On "Sweet Treat Thursday" the company foots the bill for desserts including ice cream and smoothies. During the World Cup, employees watched games in the cafeteria — and when games involved the United States, the company provided food.
The company also offers a concierge service for everything from discounted tickets to concerts and sporting events to restaurant reservations.
Twice a year the company hosts an Armour Day celebration — think super-sized pep rally — that culminates with free tickets for all employees to a game at Camden Yards, the home of the Baltimore Orioles.
Once a week the company hosts a farmers market where local food and produce are sold. Employees who volunteer for a day receive a day off work in exchange. Under Armour encourages a casual dress code every day.
The benefit to Under Armour: a low turnover rate.
"I don't know of as many businesses our size who can make the same claim," Melissa Wallace, senior vice president of talent, said of her company's turnover rate of less than 10 percent.
At PayPal's Hunt Valley, Md., office, the company's 400 employees benefited from a spontaneous perk recently when the company brought in a Good Humor ice cream truck and let the workers chow down. PayPal workers in Hunt Valley are treated to weekly farmers market type sales, free yoga lessons, reduced-price membership to a gym, and Ravens box seats. Meals are often provided, and free sodas, coffee and tea are everyday fixtures. The office has a number of lounges outfitted with comfy seating, club tables and couches. Employees look forward to annual Halloween parties and picnics, where families are also invited.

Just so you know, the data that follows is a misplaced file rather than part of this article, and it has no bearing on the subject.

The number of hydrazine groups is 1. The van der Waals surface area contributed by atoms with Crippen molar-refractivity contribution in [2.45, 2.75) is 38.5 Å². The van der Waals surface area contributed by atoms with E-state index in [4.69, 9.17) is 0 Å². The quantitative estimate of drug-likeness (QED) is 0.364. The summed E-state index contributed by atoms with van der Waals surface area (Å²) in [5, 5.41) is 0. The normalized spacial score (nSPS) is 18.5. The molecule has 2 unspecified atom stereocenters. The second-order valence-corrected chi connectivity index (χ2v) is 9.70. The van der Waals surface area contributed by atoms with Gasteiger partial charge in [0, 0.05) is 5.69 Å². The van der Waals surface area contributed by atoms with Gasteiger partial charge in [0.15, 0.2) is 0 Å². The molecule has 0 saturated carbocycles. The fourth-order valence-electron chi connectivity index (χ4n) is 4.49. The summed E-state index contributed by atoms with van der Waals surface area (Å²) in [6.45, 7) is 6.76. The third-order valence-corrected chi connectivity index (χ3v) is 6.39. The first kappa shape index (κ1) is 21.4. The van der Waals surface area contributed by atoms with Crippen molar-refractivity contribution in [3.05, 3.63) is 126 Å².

The fact that many of the perks revolve around family is a perk in and of itself, according to Sara Parker, a spokeswoman for PayPal, a national e-commerce company that allows for online transactions and payments.
"I think what is wonderful is that we are a very family-friendly environment," Parker said. "This is really important. You are able to bring your children to a Halloween event or a family picnic. That does wonders for morale. Even our colleagues without children get involved in decorating the department and giving the kids candy. For those of us who juggle family and work, it is wonderful."
The Planit perks, many of which can be traced to the company's launch 16 years ago, are tied to the co-founder's desire to have fun in the workplace.
"It's a very hard place to work — it's intense, and there are long hours," explained Ed Callahan, co-founder and creative strategist for Planit. "We try to build a very collaborative environment from the top down. We are not these ivory tower executives."
As he spoke, Callahan was standing near the office's computer server room, which also serves as a wine cooler refrigerator. Nearby, the office's break room is adorned with large posters of employees dressed in elaborate Halloween costumes. The company rewards costume contest winners with additional paid days off.
"People want to come work here," Callahan said. "We typically don't ever use a head hunter."